When it comes to football, more than 7 in 10 respondents (72.8 percent) prefer NFL football over college (12.5 percent). The remaining respondents were split over liking all types of football (NFL, college, high school) or not liking football at all.
**MAYOR'S PROPOSED 2024 CITY BUDGET AVAILABLE ONLINE: The 2024 City budget proposal can be accessed on the City’s home page in the Community Bookmark section entitled ‘Mayor’s 2024 Proposed Budget’. There is also a featured news item on the home page regarding the budget. The mayor’s proposed budget can also be accessed on the Finance Department’s budget page.
The City Council has scheduled first reading of the 2024 City budget at a special meeting slated for next Monday, August 28 at 5:30 p.m. in Council Chambers of City Hall, 300 Sixth Street. The public is invited.
Mayor Jason Salamun presented the 2024 City budget proposal to the City Council at a special session Monday night. The mayor provided the Council with a 50-page document, which included a $261.3 million budget proposal, detailed revenues and expenditures and outlined goals for City government and its 13 departments in 2024.
The budget book also includes economic indicators for Rapid City, shared the City’s guiding principles and vision, as well as the priorities for 2024: safer community, healthy economy, vibrant community, high-performing government and hometown spirit. The mayor also detailed plans and funding proposals for new initiatives, including a park ranger program.
Mayor Salamun’s budget presentation to Council can also be viewed on the City’s social media platform.
**CITY & PERFORMING ARTS CENTER SEEK APPLICANTS FOR BOARD VACANCY:
The Performing Arts Center of Rapid City is currently seeking applicants for a vacancy on the Center’s board of directors. Directors are appointed by the mayor and serve one-year terms subject to renewal.
The mission of the Performing Arts Center is to provide a home for the performing arts in the Rapid City area. The Center’s board of directors oversees the facility and staff. The Center is the host venue for five resident companies including Black Hills Community Theatre, Black Hills Showcase Chorus, Black Hills Symphony Orchestra, Rapid City Children’s Chorus and the Shrine of Democracy Chorus. The Center is also utilized by several non-profit and community event producers.
Application deadline is Friday, September 1 and applicants are encouraged to submit a Citizen Interest Application found on the City’s website at www.rcgov.org by clicking on the Government tab and visiting boards, commissions and committees.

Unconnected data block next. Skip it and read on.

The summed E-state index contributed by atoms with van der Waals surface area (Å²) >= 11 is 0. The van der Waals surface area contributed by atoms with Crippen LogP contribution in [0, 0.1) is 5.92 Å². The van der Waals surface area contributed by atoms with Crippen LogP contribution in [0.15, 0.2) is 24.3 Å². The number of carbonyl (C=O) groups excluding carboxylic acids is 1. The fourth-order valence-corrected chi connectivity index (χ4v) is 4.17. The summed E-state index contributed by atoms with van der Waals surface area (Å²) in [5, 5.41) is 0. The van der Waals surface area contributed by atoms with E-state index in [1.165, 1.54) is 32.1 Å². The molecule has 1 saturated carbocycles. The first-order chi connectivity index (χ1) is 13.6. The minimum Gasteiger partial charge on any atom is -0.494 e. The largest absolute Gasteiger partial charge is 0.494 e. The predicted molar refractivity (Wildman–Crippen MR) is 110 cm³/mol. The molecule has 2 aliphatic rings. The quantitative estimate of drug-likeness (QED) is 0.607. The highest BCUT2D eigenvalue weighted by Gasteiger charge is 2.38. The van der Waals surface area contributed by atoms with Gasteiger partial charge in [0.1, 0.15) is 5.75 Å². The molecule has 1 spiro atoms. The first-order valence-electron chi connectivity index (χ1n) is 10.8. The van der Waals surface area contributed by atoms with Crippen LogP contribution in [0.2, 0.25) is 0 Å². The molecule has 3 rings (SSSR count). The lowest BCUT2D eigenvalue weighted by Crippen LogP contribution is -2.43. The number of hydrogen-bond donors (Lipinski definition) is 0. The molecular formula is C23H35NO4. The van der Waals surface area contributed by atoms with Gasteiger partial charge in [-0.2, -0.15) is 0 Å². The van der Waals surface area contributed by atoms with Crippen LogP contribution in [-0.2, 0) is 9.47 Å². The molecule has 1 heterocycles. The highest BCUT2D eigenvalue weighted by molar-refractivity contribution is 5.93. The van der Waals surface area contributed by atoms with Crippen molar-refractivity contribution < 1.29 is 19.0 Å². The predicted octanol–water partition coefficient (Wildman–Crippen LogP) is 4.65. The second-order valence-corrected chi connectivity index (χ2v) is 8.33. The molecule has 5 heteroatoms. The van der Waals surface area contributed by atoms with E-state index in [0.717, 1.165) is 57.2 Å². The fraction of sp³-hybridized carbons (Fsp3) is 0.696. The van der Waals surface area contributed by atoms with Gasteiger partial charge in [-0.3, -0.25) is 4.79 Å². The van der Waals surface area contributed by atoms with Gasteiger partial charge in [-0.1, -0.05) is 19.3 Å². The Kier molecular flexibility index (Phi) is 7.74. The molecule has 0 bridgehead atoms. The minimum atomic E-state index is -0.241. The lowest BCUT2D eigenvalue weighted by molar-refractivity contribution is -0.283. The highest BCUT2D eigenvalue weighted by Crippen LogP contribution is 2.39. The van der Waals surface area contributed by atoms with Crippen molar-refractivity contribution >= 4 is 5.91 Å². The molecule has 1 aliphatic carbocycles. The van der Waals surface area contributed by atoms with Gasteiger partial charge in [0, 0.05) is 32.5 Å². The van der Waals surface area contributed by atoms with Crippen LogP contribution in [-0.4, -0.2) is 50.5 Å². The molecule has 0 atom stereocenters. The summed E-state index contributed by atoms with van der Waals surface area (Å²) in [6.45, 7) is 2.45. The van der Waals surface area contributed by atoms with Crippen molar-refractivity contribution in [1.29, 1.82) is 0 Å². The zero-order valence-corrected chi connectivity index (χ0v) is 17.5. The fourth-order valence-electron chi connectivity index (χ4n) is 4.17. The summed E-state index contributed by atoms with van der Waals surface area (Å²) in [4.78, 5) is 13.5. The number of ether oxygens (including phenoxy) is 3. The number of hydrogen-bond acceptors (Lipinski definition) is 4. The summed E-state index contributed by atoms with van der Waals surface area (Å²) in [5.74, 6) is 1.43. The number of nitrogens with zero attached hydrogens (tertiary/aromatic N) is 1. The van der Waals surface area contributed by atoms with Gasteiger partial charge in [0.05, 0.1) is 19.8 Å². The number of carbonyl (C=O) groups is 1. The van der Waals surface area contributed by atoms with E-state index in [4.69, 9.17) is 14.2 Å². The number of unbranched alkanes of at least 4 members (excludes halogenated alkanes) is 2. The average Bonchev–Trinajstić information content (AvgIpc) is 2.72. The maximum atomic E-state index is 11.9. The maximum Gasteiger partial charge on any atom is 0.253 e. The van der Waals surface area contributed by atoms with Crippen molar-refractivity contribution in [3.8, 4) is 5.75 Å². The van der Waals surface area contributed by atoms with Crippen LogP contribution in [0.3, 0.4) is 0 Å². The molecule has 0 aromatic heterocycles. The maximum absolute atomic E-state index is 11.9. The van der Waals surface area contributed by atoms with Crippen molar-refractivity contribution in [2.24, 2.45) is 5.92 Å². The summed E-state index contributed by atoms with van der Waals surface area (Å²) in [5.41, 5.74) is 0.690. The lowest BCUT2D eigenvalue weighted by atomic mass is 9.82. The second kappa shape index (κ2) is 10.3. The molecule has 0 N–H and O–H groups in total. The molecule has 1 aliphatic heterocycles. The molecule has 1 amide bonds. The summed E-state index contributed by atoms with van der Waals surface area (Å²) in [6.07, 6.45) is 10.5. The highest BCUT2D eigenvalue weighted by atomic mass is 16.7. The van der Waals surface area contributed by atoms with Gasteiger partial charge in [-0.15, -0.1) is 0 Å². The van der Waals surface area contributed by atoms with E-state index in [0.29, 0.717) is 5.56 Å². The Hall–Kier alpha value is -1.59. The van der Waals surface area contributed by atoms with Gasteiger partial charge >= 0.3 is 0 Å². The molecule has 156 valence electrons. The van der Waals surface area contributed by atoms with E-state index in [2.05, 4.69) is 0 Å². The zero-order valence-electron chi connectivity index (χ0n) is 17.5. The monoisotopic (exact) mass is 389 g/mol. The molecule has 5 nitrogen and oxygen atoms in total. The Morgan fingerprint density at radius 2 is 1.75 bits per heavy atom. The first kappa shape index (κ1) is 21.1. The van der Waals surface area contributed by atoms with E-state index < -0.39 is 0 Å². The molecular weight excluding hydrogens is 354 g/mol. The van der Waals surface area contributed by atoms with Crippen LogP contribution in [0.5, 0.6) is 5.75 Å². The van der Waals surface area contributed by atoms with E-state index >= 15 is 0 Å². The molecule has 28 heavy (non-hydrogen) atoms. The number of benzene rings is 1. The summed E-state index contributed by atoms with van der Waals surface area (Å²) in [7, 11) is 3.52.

**CITY OFFERING 'YOUTH RIDE FREE' TRANSIT PRORGRAM FOR EIGHTH YEAR: The City’s Rapid Transit System (RTS) is again offering the ‘Youth Ride Free’ program for the 2023-24 school year. This is the eighth consecutive year youth will be able to ride free on the RTS RapidRide bus system.
As parents and students scamper to buy school clothes, sneakers and supplies, one of the key boxes on the school checklist that impacts many families is reliable transportation to and from school.
More than 40,000 youth riders utilized the ‘Youth Ride Free’ program during the 2022-23 school year, an 18 percent increase over the number of youth riders using the program during the previous school year. From September through May – the 2022-23 school calendar -- Rapid Transit System (RTS) recorded 40,669 youth passenger trips. The number compares to 33,101 youth trips recorded during the same time period for the 2021-22 school year.
"We’re looking forward to another great year with the ‘Youth Ride Free’ program,” said Megan Gould-Stabile, RTS System manager. “The program continues to be a great success. It is a free and convenient option for transportation to and from school for youth and anywhere along our fixed route system.
“The service provides parents with peace of mind knowing there is a reliable option for getting their child to school. It’s also a great option when that school car isn’t working or we have cold, inclement weather with icy roads.”
Registration is required for the free transportation program. Parents and guardians can contact Rapid Transit Service at 605-394-6631 to register or go online to rapidride.org and click on the ‘Youth Ride Free’ button. Information requested includes student’s name, school, parent or guardian’s name, and a phone number for emergency contact purposes.
In announcing the free youth transportation program in the summer of 2016, former Rapid City Mayor Steve Allender indicated the free youth transit program would provide students better access to schools, libraries, recreation and social events as well as save money for families and foster appreciation for public transportation among the City's youth.